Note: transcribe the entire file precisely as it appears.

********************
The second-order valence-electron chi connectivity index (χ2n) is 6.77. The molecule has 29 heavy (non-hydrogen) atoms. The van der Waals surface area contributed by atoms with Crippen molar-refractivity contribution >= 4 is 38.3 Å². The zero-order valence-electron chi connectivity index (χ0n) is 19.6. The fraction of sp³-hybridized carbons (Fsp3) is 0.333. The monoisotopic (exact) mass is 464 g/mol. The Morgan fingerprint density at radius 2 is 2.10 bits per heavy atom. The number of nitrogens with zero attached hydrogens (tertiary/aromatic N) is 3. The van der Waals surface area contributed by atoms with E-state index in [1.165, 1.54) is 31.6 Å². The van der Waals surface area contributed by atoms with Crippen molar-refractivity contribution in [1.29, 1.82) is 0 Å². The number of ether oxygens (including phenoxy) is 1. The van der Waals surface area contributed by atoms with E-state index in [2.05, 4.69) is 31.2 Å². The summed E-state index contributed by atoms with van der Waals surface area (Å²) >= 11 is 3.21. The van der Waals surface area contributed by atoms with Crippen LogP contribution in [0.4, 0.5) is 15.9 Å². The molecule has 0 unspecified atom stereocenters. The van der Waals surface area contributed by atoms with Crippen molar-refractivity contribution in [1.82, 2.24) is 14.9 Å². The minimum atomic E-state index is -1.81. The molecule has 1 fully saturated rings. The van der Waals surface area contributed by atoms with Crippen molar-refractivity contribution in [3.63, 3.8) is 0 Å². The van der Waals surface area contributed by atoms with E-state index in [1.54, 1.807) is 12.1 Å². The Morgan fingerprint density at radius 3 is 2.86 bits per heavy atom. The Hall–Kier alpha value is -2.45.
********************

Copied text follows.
The second-order valence-electron chi connectivity index (χ2n) is 6.77. The molecule has 29 heavy (non-hydrogen) atoms. The van der Waals surface area contributed by atoms with Crippen molar-refractivity contribution >= 4 is 38.3 Å². The zero-order valence-electron chi connectivity index (χ0n) is 19.6. The fraction of sp³-hybridized carbons (Fsp3) is 0.333. The monoisotopic (exact) mass is 464 g/mol. The Morgan fingerprint density at radius 2 is 2.10 bits per heavy atom. The number of nitrogens with zero attached hydrogens (tertiary/aromatic N) is 3. The van der Waals surface area contributed by atoms with E-state index in [1.165, 1.54) is 31.6 Å². The van der Waals surface area contributed by atoms with Crippen molar-refractivity contribution in [1.29, 1.82) is 0 Å². The number of ether oxygens (including phenoxy) is 1. The van der Waals surface area contributed by atoms with E-state index in [2.05, 4.69) is 31.2 Å². The summed E-state index contributed by atoms with van der Waals surface area (Å²) >= 11 is 3.21. The van der Waals surface area contributed by atoms with Crippen LogP contribution in [0.4, 0.5) is 15.9 Å². The molecule has 0 unspecified atom stereocenters. The van der Waals surface area contributed by atoms with Crippen molar-refractivity contribution in [1.82, 2.24) is 14.9 Å². The minimum atomic E-state index is -1.81. The molecule has 1 fully saturated rings. The van der Waals surface area contributed by atoms with Crippen molar-refractivity contribution in [3.63, 3.8) is 0 Å². The van der Waals surface area contributed by atoms with E-state index in [1.54, 1.807) is 12.1 Å². The Morgan fingerprint density at radius 3 is 2.86 bits per heavy atom. The Hall–Kier alpha value is -2.45.